Thursday, February 2, 2017

Women in Horror: A Tale of Two Sisters

* spoilers *

Su-mi and her little sister Su-yeon move into a house with their father and step-mother Eun-joo. Previously, Su-mi was in a mental institution to deal with the death of her mother and she seems better now. It quickly becomes obvious that Eun-joo and the girls do not get along at all. Eun-joo seems to want to hurt them but especially Su-yeon, who she yells at and attacks when they are alone. Many instances of apparitions or visions appear to both Su-mi and Eun-joo, begging the question if being in close quarters with so much tension is driving them mad or if the house is haunted by some sort of presence.

A Tale of Two Sisters is loosely based on the Korean folktale Rose Flower and Red Lotus, the story of two girls and an evil stepmother. It's the most successful Korean horror film that was popular both in the US and South Korea. The original story shares the evil stepmother trope with traditional European fairy tales that Americans are familiar with, so the success of this film makes sense. There are three main characters: sisters Su-mi and Suyeon and their stepmother Eun-joo. The girl's father seems oblivious to everything that is happening and remains distant and cold despite his children's need for support and love.

Su-mi and Suyeon hold on to each other because they don't have any other source of support or solace. Su-mi is the leader of the two with a much stronger personality and more confidence. She tries to protect her sister as much as she can because her father offers nothing. While she tries to lay low and stay quiet in front of her parents, she isn't afraid to confront them directly when things get truly awful. Her drive to make everything seem fine is so she won't be returned to the institution, separated from vulnerable Suyeon. Su-mi and her psyche are at the center of this film as she tries to cope with her tragic past and what she perceives as her fatal mistake.

There are two versions of Suyeon. One is mostly timid and scared without saying much. She isn't a well developed character. However, when it's revealed that Suyeon died, it makes sense that Su-mi's version of her isn't as dynamic as the real person. Su-mi imagines Suyeon to atone for what she views as her own complicity in her sister's death. Su-mi is able save Suyeon from danger when she wasn't able to in the past. This shows how strong their relationship was and how devasted she was when Suyeon died. Her whole support system is gone and she's left with her distant father and her abusive stepmother.

The other version of Suyeon is a dark, decaying ghost that hungers for revenge. Both versions of Eun-joo are the only people who ever see her. This figure is up to interpretation, like much of the film, and I can't decide between two different theories. The first is that this is Suyeon's literal ghost seeking and eventually achieving her revenge that adds a genuine supernatural elements to the film. The other theory is that this is just another of Su-mi's hallucinations that represents her wish to have Eun-joo pay for her abuse and her responsibility for Suyeon's death. While I think the hallucination is more likely, there's an argument for the ghost as well.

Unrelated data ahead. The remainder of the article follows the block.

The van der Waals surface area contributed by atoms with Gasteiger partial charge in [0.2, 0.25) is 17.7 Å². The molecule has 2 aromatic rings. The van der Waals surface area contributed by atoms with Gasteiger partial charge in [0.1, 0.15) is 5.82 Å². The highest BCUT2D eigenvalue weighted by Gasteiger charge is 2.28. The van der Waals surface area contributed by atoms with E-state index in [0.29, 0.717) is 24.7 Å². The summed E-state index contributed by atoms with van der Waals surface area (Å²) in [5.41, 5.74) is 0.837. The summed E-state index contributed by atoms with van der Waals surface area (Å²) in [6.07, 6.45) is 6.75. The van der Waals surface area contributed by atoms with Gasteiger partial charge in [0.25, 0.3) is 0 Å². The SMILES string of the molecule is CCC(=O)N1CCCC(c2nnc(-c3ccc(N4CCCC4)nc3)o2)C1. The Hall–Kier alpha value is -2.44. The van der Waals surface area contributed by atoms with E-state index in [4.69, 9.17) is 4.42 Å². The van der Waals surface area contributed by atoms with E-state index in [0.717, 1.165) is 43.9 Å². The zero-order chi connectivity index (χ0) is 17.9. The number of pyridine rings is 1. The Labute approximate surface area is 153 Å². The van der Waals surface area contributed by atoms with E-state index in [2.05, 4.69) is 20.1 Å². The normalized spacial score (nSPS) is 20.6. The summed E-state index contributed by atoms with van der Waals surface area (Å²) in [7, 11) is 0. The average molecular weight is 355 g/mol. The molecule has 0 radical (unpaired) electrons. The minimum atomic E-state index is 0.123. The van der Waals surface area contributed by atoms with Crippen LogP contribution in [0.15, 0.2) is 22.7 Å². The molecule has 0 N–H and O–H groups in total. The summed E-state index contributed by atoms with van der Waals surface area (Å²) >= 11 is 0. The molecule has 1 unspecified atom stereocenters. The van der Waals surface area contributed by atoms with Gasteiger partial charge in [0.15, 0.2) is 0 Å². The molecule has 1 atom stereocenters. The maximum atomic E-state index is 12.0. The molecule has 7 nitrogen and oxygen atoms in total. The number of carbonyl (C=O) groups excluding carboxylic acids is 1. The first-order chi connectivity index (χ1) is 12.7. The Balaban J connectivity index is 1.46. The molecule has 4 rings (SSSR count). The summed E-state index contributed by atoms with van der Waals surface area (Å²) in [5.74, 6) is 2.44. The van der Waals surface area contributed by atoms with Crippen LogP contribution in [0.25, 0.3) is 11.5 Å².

There are two version of Eun-joo as well. The one seen most in the film is Su-mi imagining that she is Eun-joo, enacting abuse onto Suyeon and trying to murder herself. This may seem bizarre, but she views herself as responsible for Suyeon's death and perhaps just as complicit as the real Eun-joo. If her version of Eun-joo wins, Su-mi dies and is then punished for her actions. If Su-mi wins, she saved her sister to atone for the past. Her version of Eun-joo is beautiful with a carefully crafted image in front of the father. Her hair and makeup are always pristine with fashionable clothes. She is saccharine sweet in front of witnesses and then cruel and incredibly angry when alone with the girls.

The real Eun-joo looks completely different and isn't as overtly villainous. Her makeup is more natural and her hair is longer. She appears more comfortable, but just as fakely nice as Su-mi's version. What is shown of the real Eun-joo is truly terrible as she lets petty differences get in the way of saving Suyeon from dying. The film ends on the flashback to Suyeon's death and it's one of the most tragic scenes I've ever seen highlighted by Eun-joo's extreme cruelty. She finds Suyeon crushed by the wardrobe with her dead mother in it and chooses to leave without telling anyone. She seems to think better of it and starts to return, but she runs into Su-mi in the hallway who makes it clear that she wants nothing to do with Eun-joo. Eun-joo makes a cruel comment that Su-mi won't understand until later and then walks away. It's unclear what happened before this incident, but it doesn't justify Eun-joo's actions at all.

A Tale of Two Sisters is an unforgettable film that warrants multiple watches. The film is visually gorgeous with contrasting settings inside and outside the house. The inside is richly decorated, but sinister because of the dark lighting that harbors its and the family's dark secrets. Most of the film takes place inside and it starts to feel claustrophobic with the presence of so much tragedy. The exterior scenes are bright and colorful, featuring the only moments when Su-mi and Suyeon are truly happy. One of my favorite aspects for the film is that it's hard to tell which moments are real and which are hallucinations. If you have a different interpretation of the film, I would love to hear it. I might write about it again in a few years because my opinion changes or I see something different and that shows how powerful and well crafted this film is.

My rating: 5/5 fishmuffins

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